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Posted: May 31, 2016
Attosecond camera for nanostructures
(Nanowerk News) Physicists of the Laboratory for Attosecond Physics at the Max Planck Institute of Quantum Optics and the Ludwig-Maximilians-Universität Munich in collaboration with scientists from the Friedrich-Alexander-Universität Erlangen-Nürnberg have observed a light-matter phenomenon in nano-optics, which lasts only attoseconds ("Attosecond nanoscale near-field sampling").
The interaction between light and matter is of key importance in nature, the most prominent example being photosynthesis. Light-matter interactions have also been used extensively in technology, and will continue to be important in electronics of the future.
When laser light interacts with a nanoneedle (yellow), electromagnetic near-fields are formed at its surface. A second laser pulse (purple) emits an electron (green) from the needle, permitting to characterize the near-fields. (Image: Christian Hackenberger)
A technology that could transfer and save data encoded on light waves would be 100.000-times faster than current systems. A light-matter interaction which could pave the way to such light-driven electronics has been investigated by scientists from the Laboratory for Attosecond Physics (LAP) at the Ludwig-Maximilians-Universität (LMU) and the Max Planck Institute of Quantum Optics (MPQ), in collaboration with colleagues from the Chair for Laser Physics at the Friedrich-Alexander-Universität Erlangen-Nürnberg. The researchers sent intense laser pulses onto a tiny nanowire made of gold. The ultrashort laser pulses excited vibrations of the freely moving electrons in the metal.
This resulted in electromagnetic ‘near-fields’ at the surface of the wire. The near-fields oscillated with a shift of a few hundred attoseconds with respect to the exciting laser field (one attosecond is a billionth of a billionth of a second). This shift was measured using attosecond light pulses which the scientists subsequently sent onto the nanowire.
When light illuminates metals, it can result in curious things in the microcosm at the surface. The electromagnetic field of the light excites vibrations of the electrons in the metal. This interaction causes the formation of ‘near-fields’ – electromagnetic fields localized close to the surface of the metal.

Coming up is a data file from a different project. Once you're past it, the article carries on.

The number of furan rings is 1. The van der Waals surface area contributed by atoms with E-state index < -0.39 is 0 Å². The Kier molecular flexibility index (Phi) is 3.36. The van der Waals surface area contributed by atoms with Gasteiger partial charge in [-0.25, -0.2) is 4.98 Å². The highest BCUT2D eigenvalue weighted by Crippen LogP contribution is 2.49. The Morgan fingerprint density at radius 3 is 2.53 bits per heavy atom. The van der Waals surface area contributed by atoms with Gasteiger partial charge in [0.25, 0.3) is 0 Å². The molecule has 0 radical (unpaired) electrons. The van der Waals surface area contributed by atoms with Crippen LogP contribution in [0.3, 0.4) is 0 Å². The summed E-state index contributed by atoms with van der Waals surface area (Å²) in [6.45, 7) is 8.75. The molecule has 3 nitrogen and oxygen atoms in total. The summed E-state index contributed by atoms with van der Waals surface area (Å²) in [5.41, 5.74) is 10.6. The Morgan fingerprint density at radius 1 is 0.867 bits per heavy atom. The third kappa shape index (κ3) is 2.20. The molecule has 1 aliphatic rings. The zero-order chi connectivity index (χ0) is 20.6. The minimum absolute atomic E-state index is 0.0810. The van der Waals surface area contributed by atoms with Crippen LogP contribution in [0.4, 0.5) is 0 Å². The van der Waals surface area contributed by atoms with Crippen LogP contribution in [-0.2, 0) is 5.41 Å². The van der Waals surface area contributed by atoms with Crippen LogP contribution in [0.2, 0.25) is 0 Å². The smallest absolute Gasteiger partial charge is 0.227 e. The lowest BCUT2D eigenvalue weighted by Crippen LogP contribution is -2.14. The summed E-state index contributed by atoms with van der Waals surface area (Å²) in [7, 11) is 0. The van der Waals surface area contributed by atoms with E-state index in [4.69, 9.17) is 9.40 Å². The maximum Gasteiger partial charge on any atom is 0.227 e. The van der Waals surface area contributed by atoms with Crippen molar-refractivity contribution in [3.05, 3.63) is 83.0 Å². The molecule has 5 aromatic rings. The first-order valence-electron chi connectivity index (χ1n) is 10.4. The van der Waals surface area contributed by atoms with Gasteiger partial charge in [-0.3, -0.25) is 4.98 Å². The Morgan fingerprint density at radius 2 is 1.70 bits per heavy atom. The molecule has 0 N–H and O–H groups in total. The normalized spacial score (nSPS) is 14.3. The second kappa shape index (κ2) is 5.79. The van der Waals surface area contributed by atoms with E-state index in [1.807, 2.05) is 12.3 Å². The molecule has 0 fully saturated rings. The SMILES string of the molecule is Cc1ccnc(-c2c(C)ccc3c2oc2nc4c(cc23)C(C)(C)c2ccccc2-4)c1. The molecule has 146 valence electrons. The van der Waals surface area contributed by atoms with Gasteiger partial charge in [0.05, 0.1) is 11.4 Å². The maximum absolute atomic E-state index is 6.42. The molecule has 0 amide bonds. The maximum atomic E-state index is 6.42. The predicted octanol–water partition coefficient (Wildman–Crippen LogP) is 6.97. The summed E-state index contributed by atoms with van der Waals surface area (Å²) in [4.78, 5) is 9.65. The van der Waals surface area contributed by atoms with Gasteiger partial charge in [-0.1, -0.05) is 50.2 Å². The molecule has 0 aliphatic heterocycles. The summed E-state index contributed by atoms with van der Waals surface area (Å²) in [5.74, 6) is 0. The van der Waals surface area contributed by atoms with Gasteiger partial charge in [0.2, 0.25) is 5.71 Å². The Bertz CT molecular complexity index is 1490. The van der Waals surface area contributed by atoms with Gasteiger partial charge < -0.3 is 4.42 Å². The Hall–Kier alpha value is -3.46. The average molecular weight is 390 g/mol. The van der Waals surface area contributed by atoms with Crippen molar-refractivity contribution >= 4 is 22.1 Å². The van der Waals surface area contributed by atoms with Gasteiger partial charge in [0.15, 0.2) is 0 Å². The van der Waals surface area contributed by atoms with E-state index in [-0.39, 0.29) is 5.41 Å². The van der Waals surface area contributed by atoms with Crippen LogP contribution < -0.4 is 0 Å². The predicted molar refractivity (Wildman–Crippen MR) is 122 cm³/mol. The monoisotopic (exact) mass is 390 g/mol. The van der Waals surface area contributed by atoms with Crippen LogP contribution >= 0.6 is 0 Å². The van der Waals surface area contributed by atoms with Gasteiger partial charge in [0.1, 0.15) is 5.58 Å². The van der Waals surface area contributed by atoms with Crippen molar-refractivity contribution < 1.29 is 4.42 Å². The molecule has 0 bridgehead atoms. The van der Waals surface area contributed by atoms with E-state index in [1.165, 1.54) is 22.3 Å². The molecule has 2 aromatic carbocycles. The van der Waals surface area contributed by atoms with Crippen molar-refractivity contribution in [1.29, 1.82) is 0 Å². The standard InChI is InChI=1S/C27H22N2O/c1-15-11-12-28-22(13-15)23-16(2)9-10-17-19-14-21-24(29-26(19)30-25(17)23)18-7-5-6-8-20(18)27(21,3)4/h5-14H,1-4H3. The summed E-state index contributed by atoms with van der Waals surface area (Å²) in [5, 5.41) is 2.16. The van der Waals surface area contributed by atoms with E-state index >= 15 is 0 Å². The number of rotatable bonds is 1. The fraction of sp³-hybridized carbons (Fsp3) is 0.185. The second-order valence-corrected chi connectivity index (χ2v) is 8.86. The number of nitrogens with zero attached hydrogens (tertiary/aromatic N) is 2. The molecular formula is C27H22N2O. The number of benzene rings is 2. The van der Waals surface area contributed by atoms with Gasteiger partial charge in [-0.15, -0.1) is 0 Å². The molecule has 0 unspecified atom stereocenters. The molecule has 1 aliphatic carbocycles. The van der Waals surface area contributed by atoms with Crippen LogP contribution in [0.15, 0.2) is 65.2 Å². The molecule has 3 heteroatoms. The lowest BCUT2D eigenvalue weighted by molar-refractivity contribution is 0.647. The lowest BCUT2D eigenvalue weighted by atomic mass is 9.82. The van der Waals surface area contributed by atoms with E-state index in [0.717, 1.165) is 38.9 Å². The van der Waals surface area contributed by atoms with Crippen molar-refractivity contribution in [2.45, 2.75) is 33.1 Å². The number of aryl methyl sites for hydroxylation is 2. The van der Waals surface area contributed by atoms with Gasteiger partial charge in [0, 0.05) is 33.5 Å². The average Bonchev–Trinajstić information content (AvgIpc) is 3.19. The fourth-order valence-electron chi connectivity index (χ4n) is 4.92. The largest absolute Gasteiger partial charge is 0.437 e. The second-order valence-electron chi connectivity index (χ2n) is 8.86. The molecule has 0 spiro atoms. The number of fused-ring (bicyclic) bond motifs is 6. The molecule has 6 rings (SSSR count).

How near-fields behave under the influence of light has now been investigated by an international team of physicists at the Laboratory for Attosecond Physics of the Ludwig-Maximilians-Universität and the Max Planck Institute of Quantum Optics in close collaboration with scientists of the Chair for Laser Physics at the Friedrich-Alexander-Universität Erlangen-Nürnberg.
The researchers sent strong infrared laser pulses onto a gold nanowire. These laser pulses are so short that they are composed of only a few oscillations of the light field. When the light illuminated the nanowire it excited collective vibrations of the conducting electrons surrounding the gold atoms. Through these electron motions, near-fields were created at the surface of the wire.
The physicists wanted to study the timing of the near-fields with respect to the light fields. To do this they sent a second light pulse with an extremely short duration of just a couple of hundred attoseconds onto the nanostructure shortly after the first light pulse. The second flash released individual electrons from the nanowire. When these electrons reached the surface, they were accelerated by the near-fields and detected. Analysis of the electrons showed that the near-fields were oscillating with a time shift of about 250 attoseconds with respect to the incident light, and that they were leading in their vibrations. In other words: the near-field vibrations reached their maximum amplitude 250 attoseconds earlier than the vibrations of the light field.
“Fields and surface waves at nanostructures are of central importance for the development of lightwave-electronics. With the demonstrated technique they can now be sharply resolved.”, explained Prof. Matthias Kling, the leader of the team carrying out the experiments in Munich.
The experiments pave the way towards more complex studies of light-matter interaction in metals that are of interest in nano-optics and the light-driven electronics of the future. Such electronics would work at the frequencies of light. Light oscillates a million billion times per second, i.e. with petahertz frequencies – about 100.000 times faster than electronics available at the moment. The ultimate limit of data processing could be reached.